Greece is considering the potential acquisition of up to 30 Lockheed Martin F-35s to replace the oldest F-16C/Ds operated by the air force.
“Beyond the upgrade of the F-16 fighter jets, we are in the process of selecting a new plane for Greece, so we can gradually move to the new generation of aircraft,” said Greek defence minister Evangelos Apostolakis on 5 April.
The interest from Athens in a fifth-generation fighter chimes with comments from Vice Admiral Mathias Winter, director of the Pentagon’s F-35 joint programme office, who told Congress that sales of F-35 jets could be expanded to include five new countries – Greece, Romania, Poland, Singapore and Spain.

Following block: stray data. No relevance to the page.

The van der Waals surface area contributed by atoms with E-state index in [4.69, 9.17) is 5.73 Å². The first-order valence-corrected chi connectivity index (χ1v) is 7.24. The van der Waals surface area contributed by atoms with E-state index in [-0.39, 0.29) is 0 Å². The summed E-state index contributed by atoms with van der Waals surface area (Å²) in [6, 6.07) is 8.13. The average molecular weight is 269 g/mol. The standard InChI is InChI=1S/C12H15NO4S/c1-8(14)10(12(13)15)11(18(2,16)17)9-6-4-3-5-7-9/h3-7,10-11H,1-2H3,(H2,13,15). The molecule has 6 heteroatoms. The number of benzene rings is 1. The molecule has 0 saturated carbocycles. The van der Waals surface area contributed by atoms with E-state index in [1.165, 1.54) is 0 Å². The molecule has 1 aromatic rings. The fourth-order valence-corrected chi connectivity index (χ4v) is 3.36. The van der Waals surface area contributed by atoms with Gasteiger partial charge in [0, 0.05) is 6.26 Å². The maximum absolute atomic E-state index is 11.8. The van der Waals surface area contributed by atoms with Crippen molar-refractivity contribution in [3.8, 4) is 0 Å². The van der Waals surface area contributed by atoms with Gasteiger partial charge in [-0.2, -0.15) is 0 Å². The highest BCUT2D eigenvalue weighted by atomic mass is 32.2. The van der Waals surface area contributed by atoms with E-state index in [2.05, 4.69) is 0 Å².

Citing local media, flightglobal suggests that Athens has already requested pricing and availability for 25-30 examples from Lockheed. However, any purchase will depend on Greece’s financial plans and the USA’s ability to offer a long-term payment framework.
Geoffrey Ross Pyatt, the US Ambassador to Greece, says that with Greece already upgrading some of its F-16s to the new V-model standard, it would be a “natural stepping stone” for the country to also acquire the conventional take-off and landing F-35A.
That modernisation programme will see 84 F-16C/Ds – currently in the Block 52+ configuration – raised to the new standard under a contract worth almost $1 billion.
The F-16V features a Northrop Grumman AN/APG-83 active electronically scanned array radar, a new Raytheon mission computer, Link 16 datalink, modern cockpit displays, an enhanced electronic warfare system, and a ground-collision avoidance system.
Upgrade work is expected to be completed by 30 June 2027.